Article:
Inaccessible information is a barrier to patient choice, so what do we believe is the solution?

In July 2016, the NHS Accessible Health Information Standard came into force in England. It mandates that all health care providers must provide information in a format their patients can read.

At RNIB we are calling for the introduction of such a Standard in Northern Ireland to ensure a consistent and specific approach to identifying, recording, flagging and sharing accessible information needs.

Blind and partially sighted people here have been waiting too long for this vital issue to be resolved.

“If healthcare providers met the Accessible Health Information Standard, I would be able to make my own decisions, and decide what to tell other people and what not to tell them.”

To learn more about the campaign and how to get involved please contact Paula Beattie, Policy and Campaigns Manager on 028 9032 9373 or email


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Previous comments ...

Doreen Patton 20-Jul-2018 at 17:21 hrs

Sadly the days of calling the patient's name has gone in our outpatient departments, GP surgeries etc. I frequently see elderly patients struggling to get up from their seat or an elderly relative struggling with a wheelchair and no one there to give any assistance. There appears to be staff around that could give some help but it no longer seems to be part of the role. I can appreciate if the doctor's consulting room is some distance from the waiting area that it would not be appropriate for the doctor to personally call the patient. There is no preparation of the patient now for examination but the design of many OPDs with the consulting room between two other rooms would allow nursing/health care assistants to call and assist the patient and have them ready for consultation with the doctor. It would also be beneficial if staff were available to help when the patient has finished with the doctor, answer any questions and direct the patient where to go to get further tests etc.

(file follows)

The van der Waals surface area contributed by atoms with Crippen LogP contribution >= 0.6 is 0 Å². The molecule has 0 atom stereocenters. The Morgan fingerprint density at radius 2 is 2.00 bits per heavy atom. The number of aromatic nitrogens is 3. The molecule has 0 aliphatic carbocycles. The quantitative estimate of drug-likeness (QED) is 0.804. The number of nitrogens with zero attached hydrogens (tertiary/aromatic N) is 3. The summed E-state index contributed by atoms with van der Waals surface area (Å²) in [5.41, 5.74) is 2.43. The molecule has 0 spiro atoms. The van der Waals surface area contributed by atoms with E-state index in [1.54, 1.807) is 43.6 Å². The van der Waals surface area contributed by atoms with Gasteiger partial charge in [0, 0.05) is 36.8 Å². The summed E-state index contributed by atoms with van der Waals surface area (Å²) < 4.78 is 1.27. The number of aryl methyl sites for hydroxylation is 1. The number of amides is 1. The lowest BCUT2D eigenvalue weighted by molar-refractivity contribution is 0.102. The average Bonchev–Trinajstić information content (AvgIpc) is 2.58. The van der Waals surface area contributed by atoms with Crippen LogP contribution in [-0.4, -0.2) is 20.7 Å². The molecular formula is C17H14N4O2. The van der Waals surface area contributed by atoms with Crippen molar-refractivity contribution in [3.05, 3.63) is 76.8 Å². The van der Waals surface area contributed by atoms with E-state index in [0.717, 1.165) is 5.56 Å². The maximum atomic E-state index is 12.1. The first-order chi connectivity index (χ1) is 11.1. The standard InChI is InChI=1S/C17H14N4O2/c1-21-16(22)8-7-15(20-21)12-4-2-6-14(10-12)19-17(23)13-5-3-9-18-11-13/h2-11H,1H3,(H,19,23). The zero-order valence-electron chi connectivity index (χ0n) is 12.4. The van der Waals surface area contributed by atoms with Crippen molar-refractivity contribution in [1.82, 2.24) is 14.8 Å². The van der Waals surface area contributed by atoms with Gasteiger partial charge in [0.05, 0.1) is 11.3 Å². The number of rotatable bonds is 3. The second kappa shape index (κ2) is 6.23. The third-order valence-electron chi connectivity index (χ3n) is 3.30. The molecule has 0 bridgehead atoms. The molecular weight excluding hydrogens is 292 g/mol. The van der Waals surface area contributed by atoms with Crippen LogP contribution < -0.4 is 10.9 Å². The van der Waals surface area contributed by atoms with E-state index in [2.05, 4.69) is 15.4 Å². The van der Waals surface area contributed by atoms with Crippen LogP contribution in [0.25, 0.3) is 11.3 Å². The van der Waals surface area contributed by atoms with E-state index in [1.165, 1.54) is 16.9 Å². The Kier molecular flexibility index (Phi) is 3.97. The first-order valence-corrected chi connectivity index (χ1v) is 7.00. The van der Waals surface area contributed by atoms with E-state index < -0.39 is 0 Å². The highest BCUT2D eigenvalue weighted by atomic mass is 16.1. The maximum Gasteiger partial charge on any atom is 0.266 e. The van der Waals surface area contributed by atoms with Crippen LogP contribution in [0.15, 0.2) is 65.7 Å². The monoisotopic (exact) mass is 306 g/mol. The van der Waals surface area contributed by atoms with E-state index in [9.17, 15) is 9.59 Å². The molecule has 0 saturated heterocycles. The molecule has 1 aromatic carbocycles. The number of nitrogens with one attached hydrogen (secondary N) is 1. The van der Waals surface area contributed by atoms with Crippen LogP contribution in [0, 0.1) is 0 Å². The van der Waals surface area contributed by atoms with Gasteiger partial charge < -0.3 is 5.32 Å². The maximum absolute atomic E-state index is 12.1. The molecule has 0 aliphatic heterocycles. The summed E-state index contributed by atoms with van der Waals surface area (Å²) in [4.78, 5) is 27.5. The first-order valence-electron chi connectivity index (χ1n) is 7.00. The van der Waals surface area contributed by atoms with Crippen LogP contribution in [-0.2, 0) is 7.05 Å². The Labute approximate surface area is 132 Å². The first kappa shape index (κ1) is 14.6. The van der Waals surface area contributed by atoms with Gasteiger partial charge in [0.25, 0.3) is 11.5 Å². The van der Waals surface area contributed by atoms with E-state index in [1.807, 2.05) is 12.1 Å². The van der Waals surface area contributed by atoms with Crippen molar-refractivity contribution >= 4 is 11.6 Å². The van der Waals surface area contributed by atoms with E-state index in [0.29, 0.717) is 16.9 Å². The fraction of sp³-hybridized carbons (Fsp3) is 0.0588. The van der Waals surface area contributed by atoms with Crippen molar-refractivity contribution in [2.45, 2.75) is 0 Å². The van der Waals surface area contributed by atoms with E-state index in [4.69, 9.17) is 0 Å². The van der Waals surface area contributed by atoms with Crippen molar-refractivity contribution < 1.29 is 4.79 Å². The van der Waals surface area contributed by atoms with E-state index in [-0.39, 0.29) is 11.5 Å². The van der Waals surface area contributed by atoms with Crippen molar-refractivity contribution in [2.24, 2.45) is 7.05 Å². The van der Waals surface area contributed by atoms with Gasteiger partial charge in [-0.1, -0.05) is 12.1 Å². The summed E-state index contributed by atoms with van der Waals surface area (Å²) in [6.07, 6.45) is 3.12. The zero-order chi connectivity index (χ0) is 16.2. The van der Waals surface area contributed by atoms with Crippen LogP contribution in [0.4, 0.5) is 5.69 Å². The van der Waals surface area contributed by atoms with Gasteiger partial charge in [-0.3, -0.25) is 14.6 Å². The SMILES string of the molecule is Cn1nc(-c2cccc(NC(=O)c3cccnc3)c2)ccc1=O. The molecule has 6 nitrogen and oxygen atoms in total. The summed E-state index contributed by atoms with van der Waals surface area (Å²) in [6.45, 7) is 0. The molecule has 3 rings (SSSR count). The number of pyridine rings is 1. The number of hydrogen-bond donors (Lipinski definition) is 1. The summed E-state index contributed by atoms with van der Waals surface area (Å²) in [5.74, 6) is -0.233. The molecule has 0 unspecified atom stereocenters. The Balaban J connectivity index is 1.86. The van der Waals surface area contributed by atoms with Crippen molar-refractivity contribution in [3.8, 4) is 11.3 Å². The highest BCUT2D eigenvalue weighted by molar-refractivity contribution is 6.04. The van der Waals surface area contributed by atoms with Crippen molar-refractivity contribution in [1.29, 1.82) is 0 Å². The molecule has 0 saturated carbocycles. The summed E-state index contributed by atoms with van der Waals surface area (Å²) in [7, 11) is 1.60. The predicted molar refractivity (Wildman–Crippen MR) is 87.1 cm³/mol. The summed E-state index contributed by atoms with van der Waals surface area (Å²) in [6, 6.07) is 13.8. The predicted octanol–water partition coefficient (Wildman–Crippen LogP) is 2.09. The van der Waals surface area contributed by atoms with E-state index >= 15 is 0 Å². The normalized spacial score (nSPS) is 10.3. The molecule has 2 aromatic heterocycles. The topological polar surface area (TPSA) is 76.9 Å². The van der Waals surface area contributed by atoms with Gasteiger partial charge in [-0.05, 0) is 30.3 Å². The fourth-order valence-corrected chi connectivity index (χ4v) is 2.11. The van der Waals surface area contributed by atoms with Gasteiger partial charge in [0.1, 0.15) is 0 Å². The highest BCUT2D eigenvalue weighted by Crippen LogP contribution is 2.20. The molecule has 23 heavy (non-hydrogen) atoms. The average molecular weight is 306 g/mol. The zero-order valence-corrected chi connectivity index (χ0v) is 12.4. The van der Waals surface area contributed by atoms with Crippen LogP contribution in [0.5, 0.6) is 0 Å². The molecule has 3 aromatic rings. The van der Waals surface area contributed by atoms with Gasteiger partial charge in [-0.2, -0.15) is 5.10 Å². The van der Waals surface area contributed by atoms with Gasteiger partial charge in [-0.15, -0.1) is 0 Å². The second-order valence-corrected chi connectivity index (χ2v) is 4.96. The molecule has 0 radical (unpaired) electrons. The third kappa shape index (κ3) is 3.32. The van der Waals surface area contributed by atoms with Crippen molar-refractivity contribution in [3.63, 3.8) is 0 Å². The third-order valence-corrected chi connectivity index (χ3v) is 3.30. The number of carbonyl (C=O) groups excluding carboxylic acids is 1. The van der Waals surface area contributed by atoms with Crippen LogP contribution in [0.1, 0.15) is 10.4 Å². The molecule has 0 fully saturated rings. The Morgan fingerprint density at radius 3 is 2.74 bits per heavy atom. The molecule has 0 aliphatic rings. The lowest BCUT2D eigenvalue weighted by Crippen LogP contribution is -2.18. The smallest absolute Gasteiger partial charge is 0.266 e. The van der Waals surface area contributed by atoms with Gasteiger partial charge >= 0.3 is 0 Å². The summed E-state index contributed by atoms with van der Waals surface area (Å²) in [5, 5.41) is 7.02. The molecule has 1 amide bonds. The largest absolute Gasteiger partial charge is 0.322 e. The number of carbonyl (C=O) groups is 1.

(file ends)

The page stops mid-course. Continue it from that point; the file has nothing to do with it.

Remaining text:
Robert Magee 16-Jul-2018 at 12:11 hrs